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Volunteers’ Week: Zahir Nayani and the Fasted 500

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The Festive 500, the annual riding challenge from swanky cycling brand Rapha, has become a rite of passage for cyclists around the world. The challenge involves riding 500km in the 8 days between Christmas Eve and New Year’s Eve. As a veteran of the challenge, but wanting to create a gentle spin to encourage more Muslims to remain active during the month of Ramadan, Zahir Nayani, a Partner in our Islamic Finance team, launched a new challenge – the Fasted 500.

What is the Fasted 500?

The Fasted 500 challenges those observing the month of Ramadan to remain active in what might ordinarily be a sedentary month by sensibly cycle 500km.

The challenge has seen a truly global cohort of riders from Washington DC, Kuala Lumpur, Adelaide and Swindon(!) succeed in the challenge to earn their custom roundel (the universal language of cyclists) – with all profits from the sales of the roundels going to Cycling Sisters Bristol (CSB), a grassroots initiative aimed at encouraging women from marginalised communities to cycle.

Having sold close to 100 roundels to date via the Fasted 500’s dedicated online store, Zahir will take advantage of his CSR Days by cycling (obviously!) from his home in Swindon to Easton, Bristol to deliver a commemorative cheque to CSB and to hear a little about their plans to put the monies to good use – so far an estimated £250 has been raised!

What are CSR Days?

At Foot Anstey we encourage our people to be active participants in our communities by offering their time as volunteers. Everyone in the business has 2 additional days of paid leave each year to volunteer.

Why has it been so important?

Zahir said: “Open-source data confirms the pandemic has had a disproportionate impact on BAME communities, with some pointing to potential factors such as many of us being from communities of extended families, to having more presence on the NHS frontline, to perhaps even having genetic predispositions to Covid-19. There’s not much we can immediately do about any of those, but one thing we do have control over is our lifestyle choices. While Muslims don’t tend to drink or smoke, boy can we eat! In light of that backdrop, it became apparent just how overdue a targeted challenge of this sort was.”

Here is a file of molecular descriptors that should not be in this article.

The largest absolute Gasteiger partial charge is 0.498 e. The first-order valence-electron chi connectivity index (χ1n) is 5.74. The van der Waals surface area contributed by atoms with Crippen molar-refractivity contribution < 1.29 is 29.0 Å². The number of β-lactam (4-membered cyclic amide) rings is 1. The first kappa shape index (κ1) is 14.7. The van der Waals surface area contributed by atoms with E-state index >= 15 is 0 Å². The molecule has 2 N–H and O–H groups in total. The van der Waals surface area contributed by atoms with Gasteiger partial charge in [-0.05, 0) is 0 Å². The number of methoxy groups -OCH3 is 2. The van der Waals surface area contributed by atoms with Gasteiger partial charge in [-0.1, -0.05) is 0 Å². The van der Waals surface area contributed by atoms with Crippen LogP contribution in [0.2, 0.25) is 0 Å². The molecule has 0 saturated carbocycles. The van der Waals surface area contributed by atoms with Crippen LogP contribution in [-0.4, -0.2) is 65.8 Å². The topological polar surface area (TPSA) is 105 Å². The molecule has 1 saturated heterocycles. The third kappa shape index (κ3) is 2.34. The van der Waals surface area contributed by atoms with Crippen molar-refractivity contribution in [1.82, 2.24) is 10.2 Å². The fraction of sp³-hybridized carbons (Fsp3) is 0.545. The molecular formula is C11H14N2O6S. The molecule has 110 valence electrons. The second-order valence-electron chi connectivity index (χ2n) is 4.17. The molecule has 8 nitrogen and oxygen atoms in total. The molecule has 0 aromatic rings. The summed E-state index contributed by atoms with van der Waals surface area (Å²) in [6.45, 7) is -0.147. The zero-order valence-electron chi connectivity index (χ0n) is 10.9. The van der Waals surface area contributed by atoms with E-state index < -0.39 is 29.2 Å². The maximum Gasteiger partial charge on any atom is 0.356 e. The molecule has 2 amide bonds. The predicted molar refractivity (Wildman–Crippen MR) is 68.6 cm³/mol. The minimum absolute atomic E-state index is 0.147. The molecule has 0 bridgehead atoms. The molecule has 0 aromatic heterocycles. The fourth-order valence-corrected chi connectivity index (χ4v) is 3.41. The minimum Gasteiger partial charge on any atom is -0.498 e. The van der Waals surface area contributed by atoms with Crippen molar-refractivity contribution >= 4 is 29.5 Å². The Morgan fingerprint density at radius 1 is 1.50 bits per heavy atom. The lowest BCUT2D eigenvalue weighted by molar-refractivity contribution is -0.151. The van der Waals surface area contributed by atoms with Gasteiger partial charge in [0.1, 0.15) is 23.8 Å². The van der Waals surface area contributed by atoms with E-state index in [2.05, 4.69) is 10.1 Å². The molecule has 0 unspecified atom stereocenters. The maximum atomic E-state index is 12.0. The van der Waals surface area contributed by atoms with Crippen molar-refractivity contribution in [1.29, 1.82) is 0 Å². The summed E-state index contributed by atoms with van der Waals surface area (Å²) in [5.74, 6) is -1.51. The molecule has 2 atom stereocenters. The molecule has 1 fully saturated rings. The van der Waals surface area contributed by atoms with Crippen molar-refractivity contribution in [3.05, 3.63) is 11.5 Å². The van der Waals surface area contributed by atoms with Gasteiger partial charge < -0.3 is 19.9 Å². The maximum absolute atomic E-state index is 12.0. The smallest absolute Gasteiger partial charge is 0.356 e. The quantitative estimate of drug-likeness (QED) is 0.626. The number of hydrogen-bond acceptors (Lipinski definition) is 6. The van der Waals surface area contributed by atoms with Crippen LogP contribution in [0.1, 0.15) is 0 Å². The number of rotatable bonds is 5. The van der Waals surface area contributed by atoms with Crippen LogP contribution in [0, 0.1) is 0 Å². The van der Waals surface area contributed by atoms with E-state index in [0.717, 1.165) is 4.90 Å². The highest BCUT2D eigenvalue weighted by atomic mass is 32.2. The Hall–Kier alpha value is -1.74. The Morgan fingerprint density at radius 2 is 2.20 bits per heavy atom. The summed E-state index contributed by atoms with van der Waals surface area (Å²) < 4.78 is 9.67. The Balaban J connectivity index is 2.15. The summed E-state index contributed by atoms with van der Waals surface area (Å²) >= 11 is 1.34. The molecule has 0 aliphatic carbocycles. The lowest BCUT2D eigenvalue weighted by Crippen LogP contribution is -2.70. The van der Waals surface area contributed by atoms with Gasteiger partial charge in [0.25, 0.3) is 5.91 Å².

Many have commented how engaging with our content on social media platforms, such as Instagram, has made them feel part of a genuine community of Muslim cyclists that they have not previously experienced or known to be possible.

Zahir describes the response to “what began as a passing idea in the midst of the third lockdown” as “staggering”, with the challenge garnering support from BikeRadar, komoot, Advntr.cc, Wizard Works and Bristol Bicycles, as well as endorsement from Rapha themselves. He explains that “in addition to the obvious feelgood factor, the most rewarding aspect of this runaway idea has been the warm reception it has garnered from so many riders. Many have commented how engaging with our content on social media platforms, such as Instagram, has made them feel part of a genuine community of Muslim cyclists that they have not previously experienced or known to be possible.”